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16 but whenever someone turns to the Lord, the veil is taken away. 17 Now the Lord is the Spirit, and where the Spirit of the Lord is, there is freedom. 18 But we all, with unveiled faces, looking as in a mirror at the glory of the Lord, are being transformed into the same image from glory to glory, just as from the Lord, the Spirit. ​

[2 Corinthians 3:16-18, NASB]

vs.

39 See My hands and My feet, that it is I Myself; touch Me and see, because a spirit does not have flesh and bones as you plainly see that I have.”

[Luke 24:39, NASB]

Is Jesus spirit or not?


Related, and possibly relevant to the exegesis of 2 Corinthians 3: What is meant by “the spirit gives life” in 2 Corinthians 3:6?.

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I shared some thoughts in another post about the context preceding this passage--Paul is talking about the spirit of the law. Spirit (pneuma) is that which gives life, and it is the new testament through Christ that gives life, progress, and purpose to the covenants, old and new; He gives life to the ordinances, He gives life to the plan & the people it transforms.

I believe "spirit" in its first usage in verse 17 is used the same way Paul was using "spirit" a few verses earlier. When Paul wants to use the term spirit in a different way (referring to what we would call the Holy Spirit or the Holy Ghost), he disambiguates it from the previous discussion, in both verse 17 & 18 he refers to the "Spirit of the Lord".

The choice to capitalize the first instance of "Spirit" in verse 17 is something I find unhelpful (there would have been no such distinction between majuscule & miniscule in the original manuscript).

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Resurrection

From multiple New Testament passages we have clear testimony that Jesus rose bodily from the dead. The passage in Luke is unambiguous in declaring that the resurrected Lord has a physical body (see a more extended discussion in my thoughts on this post).

Paul has already told the Corinthians that resurrected bodies are incorruptible:

53 For this corruptible must put on incorruption, and this mortal must put on immortality.

54 So when this corruptible shall have put on incorruption, and this mortal shall have put on immortality, then shall be brought to pass the saying that is written, Death is swallowed up in victory.

The word rendered "incorruptible" is ἀφθαρσία (from ἄφθαρτος), which connotes: indestructible, imperishable, undecaying, unending existence (see here & here). If Jesus’ resurrected body later decayed, were discarded, or ceased to exist, it wouldn’t be incorruptible.

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To be vs. To have

This doesn't mean Jesus does not have a spirit; it means he is not only a spirit. On Paul's own testimony the resurrected Lord is embodied.

As Nihile Sine Deo pointed out here:

[In Luke 24:39] Jesus was emphasizing that He had a body! What He was NOT saying, is that the body had no spirit in it. Because He clearly was present in that body. A body without a spirit by definition is a dead body, a lifeless body, a spiritless body.

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Jesus as the spirit of the law

I suggest Paul's meaning is that Jesus brought the spirit of the law, He embodies the spirit of the law, and He is the ultimate manifestation of the spirit of the law. If we want to understand the spirit of the law, look at Jesus. And what is spirit? That which gives life. Jesus gives life to the law, the ordinances, and the plan (a more extended discussion here)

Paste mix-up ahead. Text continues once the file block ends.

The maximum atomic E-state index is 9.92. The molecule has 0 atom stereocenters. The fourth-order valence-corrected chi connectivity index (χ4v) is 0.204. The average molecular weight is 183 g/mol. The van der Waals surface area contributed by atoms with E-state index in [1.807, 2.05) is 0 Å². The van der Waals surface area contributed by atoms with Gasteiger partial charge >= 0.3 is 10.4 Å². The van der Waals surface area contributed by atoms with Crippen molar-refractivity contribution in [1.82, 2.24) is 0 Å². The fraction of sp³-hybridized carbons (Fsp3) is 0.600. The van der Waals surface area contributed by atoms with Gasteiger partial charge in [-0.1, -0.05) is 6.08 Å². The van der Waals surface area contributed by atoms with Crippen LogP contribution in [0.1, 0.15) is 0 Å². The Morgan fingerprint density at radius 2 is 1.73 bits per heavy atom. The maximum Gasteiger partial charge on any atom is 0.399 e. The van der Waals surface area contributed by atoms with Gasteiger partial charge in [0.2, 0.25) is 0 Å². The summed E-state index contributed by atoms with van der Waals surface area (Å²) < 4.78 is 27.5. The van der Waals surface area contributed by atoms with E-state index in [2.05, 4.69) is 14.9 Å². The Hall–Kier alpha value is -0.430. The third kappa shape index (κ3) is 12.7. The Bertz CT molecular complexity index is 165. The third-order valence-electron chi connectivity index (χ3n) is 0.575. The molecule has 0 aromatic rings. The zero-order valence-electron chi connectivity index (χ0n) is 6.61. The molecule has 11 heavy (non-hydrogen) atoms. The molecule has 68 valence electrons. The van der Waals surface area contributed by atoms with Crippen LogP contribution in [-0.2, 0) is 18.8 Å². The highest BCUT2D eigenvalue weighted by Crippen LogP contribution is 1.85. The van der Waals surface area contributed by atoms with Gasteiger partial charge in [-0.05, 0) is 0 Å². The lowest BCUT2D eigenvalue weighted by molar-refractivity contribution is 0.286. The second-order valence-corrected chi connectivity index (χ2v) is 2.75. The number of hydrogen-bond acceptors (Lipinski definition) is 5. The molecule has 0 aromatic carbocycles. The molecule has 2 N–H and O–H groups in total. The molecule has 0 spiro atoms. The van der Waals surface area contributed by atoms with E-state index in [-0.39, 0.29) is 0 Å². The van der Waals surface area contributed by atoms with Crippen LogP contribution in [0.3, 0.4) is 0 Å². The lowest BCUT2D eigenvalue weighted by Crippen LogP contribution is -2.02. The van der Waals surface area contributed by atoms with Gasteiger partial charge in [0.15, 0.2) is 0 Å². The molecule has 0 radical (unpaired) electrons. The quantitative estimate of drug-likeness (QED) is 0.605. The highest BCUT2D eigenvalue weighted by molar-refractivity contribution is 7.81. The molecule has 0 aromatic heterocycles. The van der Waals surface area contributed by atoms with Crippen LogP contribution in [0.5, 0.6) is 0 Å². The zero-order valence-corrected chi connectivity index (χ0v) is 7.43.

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Conclusion

A useful hermeneutic principle is to use clear passages to interpret unclear passages, rather than the other way around. That Jesus rose bodily from the dead--and that his resurrection was not a temporary arrangement--is clearly, repeatedly, and sincerely reported by numerous eyewitnesses, throughout the New Testament.

Although Paul's use of the term "spirit" in multiple ways may be unclear, it certainly does not suggest discarding the testimonies of Matthew, Peter, John, Thomas, James, Paul himself, and many others that Jesus was resurrected with a physical body.

Bodily resurrection is an absolutely central piece of the Christian message--Christianity does not work without the empty tomb. This place of monumental importance is emphasized by the fact that the only detail of the resurrection narrative found in all four Gospels—with no divergence whatsoever—is the fact that the tomb was empty.

Jesus rose bodily from the dead, He took back His body from death, and the victory was permanent. Yes, Jesus has a body.

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    "A useful hermeneutic principle is to use clear passages to interpret unclear passages" :) very polite - this should be the first rule!
    – Steve
    Apr 21, 2021 at 4:30
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    I appreciate the reference linked to my answer. I don’t see any need to add to this question. And to @user48152 it is a primary rule. At least in my opinion Apr 21, 2021 at 15:36
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    @HoldToTheRod, I'm revisiting old questions, and realized that you didn't answer this one, and perhaps I accepted Dottard's answer too prematurely. What are your thoughts on that question?
    – user38524
    Jan 16, 2022 at 13:51
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    @SpiritRealmInvestigator thoughts shared. Jan 18, 2022 at 5:04

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